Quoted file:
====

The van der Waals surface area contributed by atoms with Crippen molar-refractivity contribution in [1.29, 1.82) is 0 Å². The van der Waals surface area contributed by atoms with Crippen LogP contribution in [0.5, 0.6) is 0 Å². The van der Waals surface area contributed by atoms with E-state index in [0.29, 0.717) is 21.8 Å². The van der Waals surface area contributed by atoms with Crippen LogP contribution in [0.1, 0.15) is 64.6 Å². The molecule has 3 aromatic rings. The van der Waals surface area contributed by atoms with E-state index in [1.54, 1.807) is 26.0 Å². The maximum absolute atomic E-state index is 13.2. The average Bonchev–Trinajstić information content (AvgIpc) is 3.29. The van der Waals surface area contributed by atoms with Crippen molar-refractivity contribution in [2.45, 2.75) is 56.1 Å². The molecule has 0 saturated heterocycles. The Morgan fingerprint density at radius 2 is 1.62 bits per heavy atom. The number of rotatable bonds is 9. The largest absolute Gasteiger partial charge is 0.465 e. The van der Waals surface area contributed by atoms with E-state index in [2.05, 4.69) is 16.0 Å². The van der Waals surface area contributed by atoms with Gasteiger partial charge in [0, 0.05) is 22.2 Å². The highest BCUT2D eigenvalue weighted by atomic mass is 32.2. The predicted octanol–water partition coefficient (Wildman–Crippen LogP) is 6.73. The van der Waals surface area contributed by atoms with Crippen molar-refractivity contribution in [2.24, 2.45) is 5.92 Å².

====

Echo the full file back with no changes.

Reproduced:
The van der Waals surface area contributed by atoms with Crippen molar-refractivity contribution in [1.29, 1.82) is 0 Å². The van der Waals surface area contributed by atoms with Crippen LogP contribution in [0.5, 0.6) is 0 Å². The van der Waals surface area contributed by atoms with E-state index in [0.29, 0.717) is 21.8 Å². The van der Waals surface area contributed by atoms with Crippen LogP contribution in [0.1, 0.15) is 64.6 Å². The molecule has 3 aromatic rings. The van der Waals surface area contributed by atoms with E-state index in [1.54, 1.807) is 26.0 Å². The maximum absolute atomic E-state index is 13.2. The average Bonchev–Trinajstić information content (AvgIpc) is 3.29. The van der Waals surface area contributed by atoms with Crippen molar-refractivity contribution in [2.45, 2.75) is 56.1 Å². The molecule has 0 saturated heterocycles. The Morgan fingerprint density at radius 2 is 1.62 bits per heavy atom. The number of rotatable bonds is 9. The largest absolute Gasteiger partial charge is 0.465 e. The van der Waals surface area contributed by atoms with E-state index in [2.05, 4.69) is 16.0 Å². The van der Waals surface area contributed by atoms with Gasteiger partial charge in [0, 0.05) is 22.2 Å². The highest BCUT2D eigenvalue weighted by atomic mass is 32.2. The predicted octanol–water partition coefficient (Wildman–Crippen LogP) is 6.73. The van der Waals surface area contributed by atoms with Crippen molar-refractivity contribution in [2.24, 2.45) is 5.92 Å².